# Should Projections for Astros Hitters be Tempered?

Yesterday, I noticed someone slid into my DM’s and I got my hopes up but instead I got this:

Maybe. Many of the Astros players didn’t think it helped.

Some Astros players told my investigators that they did not believe the sign-stealing scheme was effective, and it was more distracting than useful to hitters.

We just don’t know for sure of the effects of cheating so I guess I better take a stab and find out.

To start with, I went to the projection sources to find out how the projections weigh each year’s results. The weighted averages, along with some aging adjustments and regression, create the final projections. ZiPS is up first.

Dan Szymborski uses individual weightings for each component (strikeouts, doubles, etc) but at the end, the weighting is close to 8-5-4-2 where ‘8’ is the last season. According to the commissioner’s report, the Astros “only” cheated at home in 2017 so only 2 units (half of four, the third value) of the weighting will be boosted. The percentage of the projection’s input from the cheating is 10.5% (2/[8+5+4+2] or 2/19).

Assume for now the Astros hitters received a 10% increase in production by cheating. A hitter’s 2020 projection will be inflated by just 1% (10% of 10.5%).

Jared Cross informed me the Steamer projection weights are close to 5.0, 3.2, 2.0, 1.3, 0.8. If still assuming the same 10% more production from cheating, the projection boost percentage is 0.8% or less than 1%

(2.0/2)/(5.0+3.2+3.0+1.3+.8) * .10
1/12.3*.10
.081*.10
0.008

While I used 10% in the above examples, there are a couple of ways to see how much the trash can banging helped. The first and easiest method is to compare how the Astros did at home and away during the years in question. With wRC+ on a 100 scale where 100 is the league average, it’s easy to measure the percentage change. Here are the Astros wRC+’s for the past four seasons with the yearly change.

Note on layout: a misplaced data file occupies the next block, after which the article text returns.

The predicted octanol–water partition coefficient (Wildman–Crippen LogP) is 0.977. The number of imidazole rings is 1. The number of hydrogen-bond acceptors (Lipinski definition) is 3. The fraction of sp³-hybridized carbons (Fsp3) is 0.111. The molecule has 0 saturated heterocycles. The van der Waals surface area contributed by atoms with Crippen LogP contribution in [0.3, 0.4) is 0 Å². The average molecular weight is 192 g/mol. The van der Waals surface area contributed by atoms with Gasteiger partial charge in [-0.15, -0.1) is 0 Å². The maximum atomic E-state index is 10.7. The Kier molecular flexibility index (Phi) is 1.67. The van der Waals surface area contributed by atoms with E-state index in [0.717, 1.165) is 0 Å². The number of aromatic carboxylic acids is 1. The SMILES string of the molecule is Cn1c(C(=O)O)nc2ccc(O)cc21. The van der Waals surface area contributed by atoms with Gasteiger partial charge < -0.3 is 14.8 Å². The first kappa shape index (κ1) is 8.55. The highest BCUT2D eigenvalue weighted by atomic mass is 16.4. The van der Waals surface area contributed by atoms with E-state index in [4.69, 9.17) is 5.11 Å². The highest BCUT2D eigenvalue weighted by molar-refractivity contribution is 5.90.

Astros Home & Away wRC+
Season Home wRC+ Difference Away wRC+ Difference
2016 100 103
2017 121 21 122 19
2018 107 -14 113 -9
2019 136 29 116 3

From 2016 to 2017, the Astros had a gain of 2% points higher at home than on the road. Then they gave up all the gains and more from 2017 to 2018. The real anomaly happened from 2018 to 2109 where the home wRC+ jumped from 29% points while the value on the road was just 12% points.

If the small difference from 2017 to 2018 is going to be used, the huge disparity this past season must then be explained. According to MLB’s report, the Astros didn’t admit or get caught cheating in 2019.

Let’s ASSUME for second, the 26% difference in production was from cheating, and the Astros lose the advantage. The weighting would be more because the results just occurred and the home weighting is 21%. So 26% of 21% is a 5% drop. That’s a bigger deal. I know … 5% > 1%.

Next, I found out how common is a 21-point difference between the home and away values (2016 to 2019). It was the 7th highest difference with the 2016 Indians at 29 (115 wRC+ at home, 86 wRC+ on the road) being the most extreme. The difference is high but not unreasonable.

The 29-point jump from one season to the next was the 3rd largest jump with the 2016 to 2017 Athletics increasing from 80 wwRC+ to 117 wRC+. The Twins road numbers this past season was the second biggest jump from 88 wRC+ to 121 wRC+. Yes, the production jump at home was significant but just not unexplainable.